To answer the last questions of Drs. Sneyd and Kestin first, the method of analysis used was recommended by statisticians of the sponsoring company, and all parties involved agreed before the commencement of the study that conclusions would be based on this analysis. Consequently, the study protocol specified that this method of analysis would be used. After completion of the study and checking of the data, the study sponsors provided the investigators with a list specifying which patients received treatment A and which received treatment B. Which treatment was active and which was placebo was not revealed at this stage. The analysis was then conducted by the investigators according to the protocol, and conclusions concerning differences between treatment A and treatment B were drawn before the code was fully broken.
We recognize that our data were not normally distributed; no real data are. However, it is well established that the normality assumption of analysis of variance (ANOVA) can be adequately met by many data sets under suitable conditions. Whether this is the case depends not just on the distributional shape of the data but also on the sample size. The test for treatment differences in the mixed-model ANOVA we used is mathematically equivalent to conducting a two-sample t-test on the total pain scores of each patient. As each patient had seven pain scores recorded and each score could range from 0 to 4, the total score for each patient is in the range of 0 to 28. The observed values ranged from 0 to 21. For each treatment group, we calculated the mean of these totals. The test statistic is the difference between group means divided by its standard error. It is not the raw data, as suggested by Drs. Sneyd and Kestin, but the difference between treatment means to which the assumptions of continuity and normality apply. Although the distribution of this difference will not be strictly continuous, we estimate that it has approximately 3000 possible values and so can be considered continuous for practical purposes. One of the fundamental theorems of statistics, the central limit theorem, assures us that as sample size increases, the distribution of the difference between means will become more normally distributed. The sample size required before the normality assumption is adequately met will depend on the distribution of the raw data: in our case, the total pain scores. For most distributions, sample sizes of 30 are adequate ; to give a specific example, ANOVA may be applied with confidence to visual analog pain scores with group sizes as small as 10 [2,3]. The available evidence therefore supports the validity of ANOVA in the present case, in which both group sizes were greater than 50.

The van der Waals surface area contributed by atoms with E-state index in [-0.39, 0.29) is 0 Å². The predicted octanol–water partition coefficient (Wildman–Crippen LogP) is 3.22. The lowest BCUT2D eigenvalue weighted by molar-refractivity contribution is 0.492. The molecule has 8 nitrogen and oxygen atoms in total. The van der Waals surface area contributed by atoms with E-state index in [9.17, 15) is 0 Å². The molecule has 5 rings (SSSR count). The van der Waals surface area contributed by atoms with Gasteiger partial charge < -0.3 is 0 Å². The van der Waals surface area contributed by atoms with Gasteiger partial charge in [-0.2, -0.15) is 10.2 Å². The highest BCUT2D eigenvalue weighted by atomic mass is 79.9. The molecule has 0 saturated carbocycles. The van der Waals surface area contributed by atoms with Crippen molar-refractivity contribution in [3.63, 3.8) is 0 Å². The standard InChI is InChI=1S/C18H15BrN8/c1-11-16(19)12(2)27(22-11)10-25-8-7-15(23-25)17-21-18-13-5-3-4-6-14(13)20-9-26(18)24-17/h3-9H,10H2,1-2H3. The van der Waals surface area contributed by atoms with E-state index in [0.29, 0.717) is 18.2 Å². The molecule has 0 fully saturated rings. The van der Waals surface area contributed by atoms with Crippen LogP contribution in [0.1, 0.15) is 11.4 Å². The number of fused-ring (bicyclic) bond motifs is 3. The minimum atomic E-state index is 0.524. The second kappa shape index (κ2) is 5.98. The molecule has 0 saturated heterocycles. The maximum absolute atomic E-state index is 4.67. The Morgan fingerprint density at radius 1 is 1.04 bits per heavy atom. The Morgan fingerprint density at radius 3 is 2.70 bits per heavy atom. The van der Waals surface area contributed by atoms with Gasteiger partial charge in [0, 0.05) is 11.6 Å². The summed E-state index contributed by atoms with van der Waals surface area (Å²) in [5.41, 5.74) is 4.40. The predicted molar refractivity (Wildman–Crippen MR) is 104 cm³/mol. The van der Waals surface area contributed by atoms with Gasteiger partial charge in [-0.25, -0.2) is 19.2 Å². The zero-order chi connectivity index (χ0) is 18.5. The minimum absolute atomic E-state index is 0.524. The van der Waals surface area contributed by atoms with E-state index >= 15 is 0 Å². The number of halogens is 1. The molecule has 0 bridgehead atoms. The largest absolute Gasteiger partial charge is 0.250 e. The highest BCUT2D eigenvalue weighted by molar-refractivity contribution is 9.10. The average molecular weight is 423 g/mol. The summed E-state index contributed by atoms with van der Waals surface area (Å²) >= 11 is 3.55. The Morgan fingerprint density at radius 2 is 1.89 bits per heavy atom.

The supposed assumption referred to in the third paragraph of Drs. Sneyd and Kestin's letter arises from the field of psychology, not statistics. It was first suggested by Stevens , who raised it in relation to descriptive statistics, but it was later extrapolated by others to cover hypothesis tests also. However, the mathematical derivation of parametric statistical tests requires no assumptions concerning scale of measurement . Empirical studies have revealed parametric tests to be robust over a wide range of scales of measurement . In a classic example, Lord  showed that statistical tests are applied to numbers, not scales. The alleged limitation of certain statistical tests to certain scales of measurement has been described as "… a figment of the imagination of a number of psychologists" .
Drs. Sneyd and Kestin suggest an alternative analysis using Mann-Whitney U-tests or contingency tables [for which the usual analysis is the Mann-Whitney U-test ]. As pain scores were measured at seven time points, this would involve the use of seven tests. Not only does the use of multiple tests inflate the Type 1 error, but a likely outcome-only some of the tests yielding a significant result-cannot be interpreted in a meaningful way. It cannot be interpreted to mean that a treatment difference exists only at those time points associated with a significant result, as this implies the presence of a treatment x time interaction, which cannot be assessed by Mann-Whitney U-tests.
In conclusion, the assertions of Drs. Sneyd and Kestin are noteworthy for their total lack of supporting evidence. On the other hand, evidence published over a period of decades supports our view that the analysis applied to our data is appropriate. We are confident, therefore, that our conclusions concerning the efficacy of sustained-release ibuprofen as an adjunct to pain-controlled analgesia reflect a true treatment effect.
John L. Plummer, PhD
Department of Anaesthesia and Intensive Care; Flinders Medical Centre; Bedford Park, South Australia 5042
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